Using the Soot Eclipse plugin

Eric | August 30, 2008

After my last tutorial on using Soot on the command line, this is the second of a series of blog posts about frequently asked questions with using Soot. Today’s topic will be on Soot’s eclipse plugin.


To install the latest version of the plugin, start Eclipse and click on:

Help -> Software Updates -> Find and Install

imageSelect Search new features to install and add a new remote site for this URL:



image Select the newly created remote site and the Discovery Site for your Eclipse version. Then click Finish.





image Select the Soot plugin form the list. If eclipse complains that it cannot find Draw2D or GEF, also select Graphical Editors and Frameworks from the Eclipse Discovery Site.

Click Ok and restart Eclipse.

Setting up a project so that Soot can work with it


So that Soot can work with it, an eclipse project should have a structure as shown on the right, where source files reside in source folders like “src” and class files go into a dedicated “bin” folder. Soot will automatically regard the project’s source path and classpaths.


Transforming files between different (intermediate) representations


The eclipse plugin makes it easy to convert Java source files or bytecode files into the Jimple or Grimp intermediate representations, and even to convert back from those representations into source code or bytecode. Simply right-click on the file and select the appropriate option.



image You can also process an entire project. Select Project->Soot …




imageSoot places the generated files into a folder “sootOutput” in the current directory. It also shows its progress in a console view.

Displaying the results of a data-flow analysis

Soot can display the results of a data-flow analysis using three different kinds of tags:

  • StringTag – shows a string when you hover over the tag with your mouse
  • ColorTag – highlights the tagged Stmt or Value with a color
  • LinkTag – lets you jump from the tagged Stmt or Value to the line of another Stmt by clicking on the source Stmt or Value

Soot displays these tags right in line with the generated code and with the source code. For instance right-click the Testclass and select Process Source File –> Run Soot…. Now selimageect Output Options and select Jimple. Under Phase Options/Jimple Annotation Pack activate the Reaching Defs Tagger and click Run. If you now re-open then you should see something like shown on the right-hand side. If you like, you can add all kinds of tags in your own analysis. You can add tags to anything that implements the Host interface.


Debugging a data-flow analysis

Assume that we want to use the Soot plugin to analyze the Testclass shown in the figure.

public class Testclass {

	public static void main(String[] args) {
		for (int i = 0; i < args.length; i++) {
			String string = args[i];


 imageWe therefore right-click on the source file and select :

Soot -> Process Source File -> Run Soot…





image We further wish to visualize the data flow analysis that Soot performs. In the dialog we therefore enable the Interactive Mode.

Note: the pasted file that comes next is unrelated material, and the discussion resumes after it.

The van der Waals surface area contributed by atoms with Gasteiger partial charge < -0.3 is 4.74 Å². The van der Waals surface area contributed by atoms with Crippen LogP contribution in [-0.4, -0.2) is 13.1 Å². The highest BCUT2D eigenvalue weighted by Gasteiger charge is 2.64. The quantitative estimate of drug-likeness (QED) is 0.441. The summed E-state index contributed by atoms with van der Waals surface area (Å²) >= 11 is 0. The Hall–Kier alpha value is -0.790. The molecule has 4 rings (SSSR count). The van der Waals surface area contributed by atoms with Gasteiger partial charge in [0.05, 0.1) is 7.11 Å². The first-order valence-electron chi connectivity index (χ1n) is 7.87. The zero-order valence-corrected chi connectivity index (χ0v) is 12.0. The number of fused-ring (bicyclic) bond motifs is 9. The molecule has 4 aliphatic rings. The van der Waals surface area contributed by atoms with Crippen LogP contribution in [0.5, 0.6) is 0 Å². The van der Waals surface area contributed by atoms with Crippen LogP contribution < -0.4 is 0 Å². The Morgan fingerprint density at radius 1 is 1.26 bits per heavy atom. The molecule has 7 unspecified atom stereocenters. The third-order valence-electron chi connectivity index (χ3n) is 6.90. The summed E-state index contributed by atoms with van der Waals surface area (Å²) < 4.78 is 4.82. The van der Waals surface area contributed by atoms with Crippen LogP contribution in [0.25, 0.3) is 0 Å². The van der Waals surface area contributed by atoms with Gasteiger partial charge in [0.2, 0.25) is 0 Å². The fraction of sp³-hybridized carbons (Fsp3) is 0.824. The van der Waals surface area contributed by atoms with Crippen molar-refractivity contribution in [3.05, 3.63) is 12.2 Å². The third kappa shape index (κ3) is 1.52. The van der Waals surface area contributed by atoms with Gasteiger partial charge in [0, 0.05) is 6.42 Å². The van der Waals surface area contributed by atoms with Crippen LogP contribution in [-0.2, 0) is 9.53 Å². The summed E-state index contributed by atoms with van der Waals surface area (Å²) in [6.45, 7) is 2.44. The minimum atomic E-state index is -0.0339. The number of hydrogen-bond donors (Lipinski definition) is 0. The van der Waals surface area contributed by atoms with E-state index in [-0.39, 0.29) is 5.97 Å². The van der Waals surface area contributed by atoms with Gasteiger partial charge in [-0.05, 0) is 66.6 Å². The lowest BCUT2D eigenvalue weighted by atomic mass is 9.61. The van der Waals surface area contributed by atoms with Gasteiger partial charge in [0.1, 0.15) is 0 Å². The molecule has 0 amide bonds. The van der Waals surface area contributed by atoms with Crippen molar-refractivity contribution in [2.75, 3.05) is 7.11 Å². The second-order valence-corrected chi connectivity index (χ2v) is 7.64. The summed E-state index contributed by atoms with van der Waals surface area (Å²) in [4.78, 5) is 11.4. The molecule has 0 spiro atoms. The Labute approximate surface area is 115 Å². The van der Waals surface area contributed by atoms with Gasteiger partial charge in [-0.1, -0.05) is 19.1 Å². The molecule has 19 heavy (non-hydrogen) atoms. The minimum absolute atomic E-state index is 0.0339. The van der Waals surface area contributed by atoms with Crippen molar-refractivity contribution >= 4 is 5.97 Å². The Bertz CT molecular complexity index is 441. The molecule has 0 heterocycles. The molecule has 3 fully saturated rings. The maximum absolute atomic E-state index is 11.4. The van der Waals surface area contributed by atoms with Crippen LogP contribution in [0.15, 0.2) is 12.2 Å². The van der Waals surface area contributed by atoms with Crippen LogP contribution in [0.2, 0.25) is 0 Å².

image In result, Soot will show you for each method it analyzes the method’s control flow graph, along with the analysis information that is computed. In the figure we see results for the load-store optimizer (as indicated by the console output).


Storing configurations

image As you have seen, the dialog to set up the Soot’s phase options has very many options indeed and it may make sense to reuse some of the options you set later on. You can do so by storing a “managed configuration”. Simply choose Manage Configurations instead of  Run Soot and you will be presented the dialog on the right. You can create new configurations, edit existing ones, etc. You can also run a stored configuration from this screen.

Extending Soot (by Example)

image Extending Soot is easy and using the plugin we even provide concrete Examples within Eclipse. Click

File -> New -> Example..

and select one of the examples, e.g. A simple BodyTransformer.



imageSoot will create a new Java project to host the example. Enter all necessary information for the project.






image Eclipse will then automatically show the example file.






image Note that the file accesses types like PackManager which are part of the Soot library. How does the project get access to that library? The Soot plugin automatically provides the build path variable SOOTCLASSES that points to soot’s library. For example projects, this variable is added automatically. If you want to extend Soot without using an example project you can just add the variable by yourself. (right-click on your project and select BuildPath)

Assume now that we want to apply our new BodyTransformer to the Testclass class, as before. Again, right-click on and select, as before:

Soot -> Process Source File -> Run Soot…

image Only this time select the Soot Main Class tab and set the values as shown in the Figure. This advises the plugin to start Soot by calling MyMain in project MyBodyTranformer. The console view will now show that the customized BodyTransformer executed.


This is all for today (yes)